REVIEW | Is the 2019 Mercedes A200 really as good as it's cracked up to be?
Brenwin Naidu isn't entirely sold on South Africa's 2019 car of the year
Mercedes-Benz upset the order of things when it launched its latest A-Class in 2018. The model was used to debut a comprehensively redesigned digital interface dubbed MBUX, which offers an impressive suite of features, including a talking assistant.
Historically, we are accustomed to seeing such pioneering innovations reserved for the flagship S-Class. For us, that led to musing on how the concept of luxury motoring has changed.
MOTORING PODCAST | Cargumentative - Coulthard gives us wings
Most millennial shoppers equate automotive grandeur with richness of technological advancement. Indulgent materials, generous dimensions and big engines are hallmarks of yesteryear in defining a high-end car. The A-Class, with its tablet-like screens that run across the interior fascia, represents the ownership aspirations of many young buyers in SA. The model, in A200 guise, arrived in our basement for a week-long evaluation recently.
It was the recipient of the SA Car of the Year 2019 title. The last time a Mercedes-Benz was awarded this accolade was in 1987, with the 260E (W124).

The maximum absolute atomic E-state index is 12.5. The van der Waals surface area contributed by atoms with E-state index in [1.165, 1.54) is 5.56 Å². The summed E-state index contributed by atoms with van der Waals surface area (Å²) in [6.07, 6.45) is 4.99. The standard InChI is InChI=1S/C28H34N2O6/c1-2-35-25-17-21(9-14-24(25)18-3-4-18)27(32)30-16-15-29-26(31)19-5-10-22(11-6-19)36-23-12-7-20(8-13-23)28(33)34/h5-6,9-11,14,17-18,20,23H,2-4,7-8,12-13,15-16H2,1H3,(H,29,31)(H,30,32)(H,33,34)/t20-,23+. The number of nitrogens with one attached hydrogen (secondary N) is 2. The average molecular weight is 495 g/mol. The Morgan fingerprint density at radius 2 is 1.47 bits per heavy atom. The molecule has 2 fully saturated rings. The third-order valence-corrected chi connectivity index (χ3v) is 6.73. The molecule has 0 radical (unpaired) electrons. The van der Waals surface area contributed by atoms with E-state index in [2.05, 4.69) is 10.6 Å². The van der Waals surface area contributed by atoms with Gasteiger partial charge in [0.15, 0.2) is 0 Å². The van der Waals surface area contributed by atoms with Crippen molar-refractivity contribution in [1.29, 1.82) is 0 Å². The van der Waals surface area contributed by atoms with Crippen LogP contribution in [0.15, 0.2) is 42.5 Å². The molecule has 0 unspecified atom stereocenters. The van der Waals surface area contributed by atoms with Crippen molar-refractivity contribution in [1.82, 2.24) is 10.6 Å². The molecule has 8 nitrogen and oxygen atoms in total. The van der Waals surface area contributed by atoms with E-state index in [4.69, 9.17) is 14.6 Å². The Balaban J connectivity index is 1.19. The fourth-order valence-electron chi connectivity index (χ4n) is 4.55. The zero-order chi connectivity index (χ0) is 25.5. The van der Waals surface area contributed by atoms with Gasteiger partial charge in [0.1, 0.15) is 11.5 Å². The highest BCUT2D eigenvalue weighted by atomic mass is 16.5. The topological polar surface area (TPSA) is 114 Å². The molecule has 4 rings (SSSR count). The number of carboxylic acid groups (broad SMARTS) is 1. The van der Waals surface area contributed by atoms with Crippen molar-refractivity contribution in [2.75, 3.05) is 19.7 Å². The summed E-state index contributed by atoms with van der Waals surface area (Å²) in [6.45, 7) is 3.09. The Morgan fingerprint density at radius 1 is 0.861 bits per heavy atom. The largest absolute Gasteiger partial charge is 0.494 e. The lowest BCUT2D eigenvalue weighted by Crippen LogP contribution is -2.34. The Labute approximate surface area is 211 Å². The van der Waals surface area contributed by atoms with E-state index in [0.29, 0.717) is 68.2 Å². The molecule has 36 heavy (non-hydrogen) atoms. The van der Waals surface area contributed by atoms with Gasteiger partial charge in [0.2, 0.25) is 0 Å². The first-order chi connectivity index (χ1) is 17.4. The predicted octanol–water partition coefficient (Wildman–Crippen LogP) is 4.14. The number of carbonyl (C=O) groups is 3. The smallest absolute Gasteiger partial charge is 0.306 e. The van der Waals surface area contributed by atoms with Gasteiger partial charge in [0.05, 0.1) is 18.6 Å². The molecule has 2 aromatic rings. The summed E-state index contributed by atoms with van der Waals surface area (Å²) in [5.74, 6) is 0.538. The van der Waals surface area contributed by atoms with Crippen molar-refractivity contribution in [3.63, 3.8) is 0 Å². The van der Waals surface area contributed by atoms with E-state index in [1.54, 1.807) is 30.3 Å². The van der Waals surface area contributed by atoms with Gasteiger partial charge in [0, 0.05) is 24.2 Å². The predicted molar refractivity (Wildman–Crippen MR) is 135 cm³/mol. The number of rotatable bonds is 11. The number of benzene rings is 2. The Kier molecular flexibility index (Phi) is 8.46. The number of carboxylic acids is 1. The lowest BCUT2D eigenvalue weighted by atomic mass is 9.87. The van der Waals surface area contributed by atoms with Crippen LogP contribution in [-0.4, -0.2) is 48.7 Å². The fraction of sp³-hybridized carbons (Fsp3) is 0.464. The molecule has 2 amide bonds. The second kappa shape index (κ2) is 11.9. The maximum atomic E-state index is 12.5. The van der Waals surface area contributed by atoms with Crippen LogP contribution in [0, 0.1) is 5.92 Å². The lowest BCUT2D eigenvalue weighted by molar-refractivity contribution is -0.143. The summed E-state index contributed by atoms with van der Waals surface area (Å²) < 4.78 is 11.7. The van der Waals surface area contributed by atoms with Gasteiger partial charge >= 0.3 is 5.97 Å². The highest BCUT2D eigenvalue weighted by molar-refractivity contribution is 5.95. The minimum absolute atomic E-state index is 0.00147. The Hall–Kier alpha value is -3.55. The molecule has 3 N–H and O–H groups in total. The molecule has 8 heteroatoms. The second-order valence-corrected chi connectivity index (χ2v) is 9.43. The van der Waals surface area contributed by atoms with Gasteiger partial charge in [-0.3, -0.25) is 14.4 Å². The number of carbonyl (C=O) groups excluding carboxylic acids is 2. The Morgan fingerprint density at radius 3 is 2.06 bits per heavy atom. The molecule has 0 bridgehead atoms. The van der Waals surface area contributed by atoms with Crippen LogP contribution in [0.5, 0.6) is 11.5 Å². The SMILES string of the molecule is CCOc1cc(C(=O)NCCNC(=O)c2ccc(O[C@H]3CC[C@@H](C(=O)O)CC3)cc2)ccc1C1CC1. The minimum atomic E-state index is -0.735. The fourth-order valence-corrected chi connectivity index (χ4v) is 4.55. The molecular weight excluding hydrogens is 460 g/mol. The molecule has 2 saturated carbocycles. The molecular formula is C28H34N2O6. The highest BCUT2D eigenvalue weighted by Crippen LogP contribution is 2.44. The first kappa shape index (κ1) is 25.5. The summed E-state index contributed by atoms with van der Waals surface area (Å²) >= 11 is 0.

But I have to be honest. Apart from the outstanding clarity of its displays, the aesthetic appeal of the interior layout and its ability to comply when you issue commands like, “Hey Mercedes, close the sunroof”, I struggled to fathom why it was deemed the best of the lot. Still, it is tough to argue with the 55,000 consumer votes, considered part of the process.
And according to a press release there were 584 years of collective motor industry experience among the jury members. Some of them were producing reviews about the same time the three-wheeled Benz Patent Motor Car was launched in 1886. You should know that I had the good fortune of attending the competition’s test days at Kyalami, as an observer.
The quality of the cabin, while an improvement on the previous A-Class, still has some way to go. And the engine in the A200 does little justice to the striking premises served by the exterior.
It prefers to be coaxed along gently. Depressing the accelerator in a bid to tease out the full 120kW and 250Nm produces a sound of strain, without much of a commensurate increase in pace. It is relatively economical, however, having yielded figures in the early 6l/100km region over our test stint. The A250 Sport delivers a more ample 165kW and 350Nm. In terms of the ride texture, once again, markedly better than the car it replaced.
But would I say it is demonstrably plusher than an Audi A3, for example? Not particularly. Nor would I claim that it feels more athletic than something like the (outgoing) rear-wheel drive BMW 1-Series.
Prices for the Mercedes-Benz A-Class start at R499,126.